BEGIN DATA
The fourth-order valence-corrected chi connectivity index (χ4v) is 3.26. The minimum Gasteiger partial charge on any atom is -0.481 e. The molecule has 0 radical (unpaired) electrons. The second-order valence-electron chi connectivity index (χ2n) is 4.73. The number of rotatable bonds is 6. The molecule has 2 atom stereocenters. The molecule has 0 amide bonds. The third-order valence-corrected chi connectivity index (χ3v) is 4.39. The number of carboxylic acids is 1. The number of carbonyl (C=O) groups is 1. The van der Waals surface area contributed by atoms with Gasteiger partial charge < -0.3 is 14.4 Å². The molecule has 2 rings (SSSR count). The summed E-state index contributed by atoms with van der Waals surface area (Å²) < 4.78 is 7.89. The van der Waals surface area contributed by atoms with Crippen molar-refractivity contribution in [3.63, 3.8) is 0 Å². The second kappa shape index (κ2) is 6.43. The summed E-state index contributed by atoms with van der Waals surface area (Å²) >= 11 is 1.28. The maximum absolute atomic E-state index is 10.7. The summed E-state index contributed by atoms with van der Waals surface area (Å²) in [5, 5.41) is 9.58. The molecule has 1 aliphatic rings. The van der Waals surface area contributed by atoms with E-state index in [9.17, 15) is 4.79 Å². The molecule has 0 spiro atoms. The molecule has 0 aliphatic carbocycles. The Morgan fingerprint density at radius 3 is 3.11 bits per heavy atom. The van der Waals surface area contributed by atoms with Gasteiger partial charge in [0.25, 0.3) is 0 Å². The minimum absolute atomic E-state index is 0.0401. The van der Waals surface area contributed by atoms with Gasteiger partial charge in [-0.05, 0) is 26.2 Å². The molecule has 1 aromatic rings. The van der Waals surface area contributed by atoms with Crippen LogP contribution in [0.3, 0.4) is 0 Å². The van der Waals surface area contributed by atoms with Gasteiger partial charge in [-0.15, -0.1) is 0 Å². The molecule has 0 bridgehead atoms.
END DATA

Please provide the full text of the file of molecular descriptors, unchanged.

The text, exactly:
The fourth-order valence-corrected chi connectivity index (χ4v) is 3.26. The minimum Gasteiger partial charge on any atom is -0.481 e. The molecule has 0 radical (unpaired) electrons. The second-order valence-electron chi connectivity index (χ2n) is 4.73. The number of rotatable bonds is 6. The molecule has 2 atom stereocenters. The molecule has 0 amide bonds. The third-order valence-corrected chi connectivity index (χ3v) is 4.39. The number of carboxylic acids is 1. The number of carbonyl (C=O) groups is 1. The van der Waals surface area contributed by atoms with Gasteiger partial charge < -0.3 is 14.4 Å². The molecule has 2 rings (SSSR count). The summed E-state index contributed by atoms with van der Waals surface area (Å²) < 4.78 is 7.89. The van der Waals surface area contributed by atoms with Crippen molar-refractivity contribution in [3.63, 3.8) is 0 Å². The second kappa shape index (κ2) is 6.43. The summed E-state index contributed by atoms with van der Waals surface area (Å²) >= 11 is 1.28. The maximum absolute atomic E-state index is 10.7. The summed E-state index contributed by atoms with van der Waals surface area (Å²) in [5, 5.41) is 9.58. The molecule has 1 aliphatic rings. The van der Waals surface area contributed by atoms with E-state index in [9.17, 15) is 4.79 Å². The molecule has 0 spiro atoms. The molecule has 0 aliphatic carbocycles. The Morgan fingerprint density at radius 3 is 3.11 bits per heavy atom. The van der Waals surface area contributed by atoms with Gasteiger partial charge in [0.25, 0.3) is 0 Å². The minimum absolute atomic E-state index is 0.0401. The van der Waals surface area contributed by atoms with Gasteiger partial charge in [-0.05, 0) is 26.2 Å². The molecule has 1 aromatic rings. The van der Waals surface area contributed by atoms with Crippen LogP contribution in [0.3, 0.4) is 0 Å². The van der Waals surface area contributed by atoms with Gasteiger partial charge in [-0.15, -0.1) is 0 Å². The molecule has 0 bridgehead atoms.